Monday, December 7, 2009

A CHRISTMAS TALE (Arnaud Desplechin, 2008, France) Henri is the ghost wolf who stalks the homely corridors, banished to the familial badlands: but even bad blood is thicker than water. Director Arnuad Desplechin’s chaotic portrait of a dyslexic family runs deep into the vein of emotion and duty, bonds that hold power stronger than steel…and also carry the anchor weight of guilt and denial. This is the film that Wes Anderson would dream to make and almost succeeded in THE DARJEELING LIMITED, but Anderson’s stories are too bogged down in quirky antics instead of examining the realistic gut-wrenching sacrifices and hatreds between siblings and their parents. Christmas is only the McGuffin (as Hitchcock would say), a plot device used to bring the family together so we can experience their turmoil and grief as the Matriarch is dying from a rare form of blood cancer. Desplechin begins the film with a child’s shadow play, stick figures that tell the family’s history, creating a series of dark and brooding caricatures. Henri is the outcast and his mother Junon makes it clear that he was conceived in hopes of saving their dying child Joseph, but his bone marrow was not compatible: he was a failure from the very beginning. Henri’s sister Elizabeth holds some unexplained and deep rooted contempt for her brother, possibly because her own son is very much like him: both suffer from mental illness. It is no coincidence that Henri and his nephew are the only family members whose bone marrow can now save Junon, and Henri makes the sacrifice despite being denied Junon’s love. The film’s structure is like a scrapbook of fond memories and regrets, a novel whose perspective changes from chapter to chapter yet describing a brief and intimate portrait of each participant. The mood changes from humor to betrayal seemingly at a whim (as in most family functions) while the underlying malignancy remains distant, as if acknowledging this tumorous disease is accepting death. Desplechin films the medical act in sterile detail, never withholding the painful truth, and in a wonderful scene Henri’s bone marrow is delivered to Junon like a newborn infant…the son giving (re)birth to the mother. We are left in a midwinter’s night dream. (B)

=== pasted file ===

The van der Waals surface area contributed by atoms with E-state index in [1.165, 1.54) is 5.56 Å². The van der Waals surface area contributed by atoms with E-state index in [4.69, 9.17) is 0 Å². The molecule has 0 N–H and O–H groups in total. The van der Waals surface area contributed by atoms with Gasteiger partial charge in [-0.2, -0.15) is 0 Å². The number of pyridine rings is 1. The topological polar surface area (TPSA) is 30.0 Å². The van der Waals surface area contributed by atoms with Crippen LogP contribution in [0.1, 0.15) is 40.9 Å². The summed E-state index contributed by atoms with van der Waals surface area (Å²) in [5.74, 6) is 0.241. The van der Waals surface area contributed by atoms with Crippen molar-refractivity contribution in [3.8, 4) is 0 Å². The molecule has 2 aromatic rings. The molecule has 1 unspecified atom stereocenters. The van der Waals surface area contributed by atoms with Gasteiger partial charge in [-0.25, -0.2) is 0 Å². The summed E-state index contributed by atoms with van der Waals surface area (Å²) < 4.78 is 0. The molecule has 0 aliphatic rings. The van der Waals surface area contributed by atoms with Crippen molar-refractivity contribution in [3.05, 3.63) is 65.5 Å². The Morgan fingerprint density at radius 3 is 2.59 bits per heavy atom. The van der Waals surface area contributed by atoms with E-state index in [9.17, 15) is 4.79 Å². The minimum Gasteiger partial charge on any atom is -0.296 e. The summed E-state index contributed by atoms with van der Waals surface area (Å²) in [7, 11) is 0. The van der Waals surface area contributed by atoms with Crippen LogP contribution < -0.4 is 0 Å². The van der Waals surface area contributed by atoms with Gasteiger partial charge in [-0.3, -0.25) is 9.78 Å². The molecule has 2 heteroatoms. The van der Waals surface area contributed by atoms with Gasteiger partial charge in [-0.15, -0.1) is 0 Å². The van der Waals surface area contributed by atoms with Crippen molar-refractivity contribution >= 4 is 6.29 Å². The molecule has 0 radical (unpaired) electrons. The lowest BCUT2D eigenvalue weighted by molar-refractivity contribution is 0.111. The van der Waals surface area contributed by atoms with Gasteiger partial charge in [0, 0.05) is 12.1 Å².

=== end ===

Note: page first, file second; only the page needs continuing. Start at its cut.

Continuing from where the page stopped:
1 comment:

Tom said...

oh, I want to see this one.